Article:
Chain D.L.K.: The latest album of Autopsia, “The Berlin Requiem,” is rather interesting. This project evokes Berthold Brecht’s “Berliner Requiem,” and the inside cover refers perhaps to the Himalayas, that is, the endeavor of human being to overcome his/her limits, to reach the peak of his/her existence, which in the context of Autopsia means – death. Is Autopsia attracted by Brecht’s poetics of quotationalism, the so-called Verfremdungseffekt?
Autopsia: In the context of “The Berlin Requiem”, Brecht’s “Berliner Requiem” might be seen as a quotation in its entirety. In the initial ground of Brecht’s poetics there is a concord with the poetics of Autopsia, otherwise “The Berlin Requiem” wouldn’t have happened at all. However, every similarity ends with this initial connection. Everything that can be heard in the requiem is not a quotation. The use of verbal statements and the creation of compositions do not match. One does not illustrate the other. They are in the relationship of foreboding, of potentiality, of some kind of inclination of one toward the other, on which the possibilities of “expanded” meaning rests. Sound images, photography and the text come from different areas, but in some special way they support each other and make the entire product more complicated.Climbing up the mountain peak is not the striving to reach one’s own peak of existence in the concept of death. Although Autopsia was using the slogan “Our Goal Is Death”, it is not about the representation of death. It is a declaration of the object which is substituted. Climbing to the top points to the effort which man makes in order to explore the unknown. However, this strenuous walk does not lead to some determined goal, and so not to death. Rather, it speaks to the courage needed to endure the solitude present in the world.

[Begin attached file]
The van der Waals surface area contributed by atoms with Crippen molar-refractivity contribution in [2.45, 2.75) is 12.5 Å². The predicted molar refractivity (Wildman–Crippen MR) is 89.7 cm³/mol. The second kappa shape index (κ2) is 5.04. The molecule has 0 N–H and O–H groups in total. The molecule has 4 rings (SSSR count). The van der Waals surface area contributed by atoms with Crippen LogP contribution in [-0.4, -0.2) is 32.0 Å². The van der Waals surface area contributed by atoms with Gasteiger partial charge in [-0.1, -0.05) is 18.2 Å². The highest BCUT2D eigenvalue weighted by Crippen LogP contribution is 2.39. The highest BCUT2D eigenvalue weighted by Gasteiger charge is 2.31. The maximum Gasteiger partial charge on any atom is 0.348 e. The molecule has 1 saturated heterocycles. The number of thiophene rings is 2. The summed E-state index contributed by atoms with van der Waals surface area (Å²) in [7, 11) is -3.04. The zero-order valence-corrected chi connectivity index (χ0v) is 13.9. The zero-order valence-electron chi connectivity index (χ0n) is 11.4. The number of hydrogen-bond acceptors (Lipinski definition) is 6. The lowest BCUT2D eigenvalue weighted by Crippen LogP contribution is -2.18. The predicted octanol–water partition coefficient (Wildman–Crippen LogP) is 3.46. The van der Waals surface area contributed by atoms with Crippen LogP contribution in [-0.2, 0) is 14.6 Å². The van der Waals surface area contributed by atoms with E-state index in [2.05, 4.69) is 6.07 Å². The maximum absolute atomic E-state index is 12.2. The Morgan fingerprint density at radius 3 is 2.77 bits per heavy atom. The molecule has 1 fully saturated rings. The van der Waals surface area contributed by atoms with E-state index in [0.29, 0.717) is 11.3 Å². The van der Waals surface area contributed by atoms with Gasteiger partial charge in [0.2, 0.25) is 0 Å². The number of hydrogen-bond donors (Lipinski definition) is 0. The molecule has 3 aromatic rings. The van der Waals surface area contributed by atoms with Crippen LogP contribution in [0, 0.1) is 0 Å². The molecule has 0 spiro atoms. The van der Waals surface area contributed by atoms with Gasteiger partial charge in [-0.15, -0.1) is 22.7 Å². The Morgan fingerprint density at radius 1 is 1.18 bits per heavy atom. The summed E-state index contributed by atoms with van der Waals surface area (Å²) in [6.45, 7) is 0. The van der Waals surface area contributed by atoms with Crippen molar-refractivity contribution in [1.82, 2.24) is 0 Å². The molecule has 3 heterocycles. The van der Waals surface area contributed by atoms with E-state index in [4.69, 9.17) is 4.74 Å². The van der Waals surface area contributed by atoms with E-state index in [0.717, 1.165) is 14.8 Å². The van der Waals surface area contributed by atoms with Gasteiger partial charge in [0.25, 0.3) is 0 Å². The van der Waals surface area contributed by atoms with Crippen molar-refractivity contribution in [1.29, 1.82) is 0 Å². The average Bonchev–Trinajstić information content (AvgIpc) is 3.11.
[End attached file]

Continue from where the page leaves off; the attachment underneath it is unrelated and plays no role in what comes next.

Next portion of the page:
Chain D.L.K.: Recently Autopsia issued a small project in which Pasolini and Freud were put together, entitled “Silently The Wolves Are Watching / Porcile”. Is this work an introduction into the conception of new works, which are, at the moment, in the phase of becoming? What are we to expect in these new projects?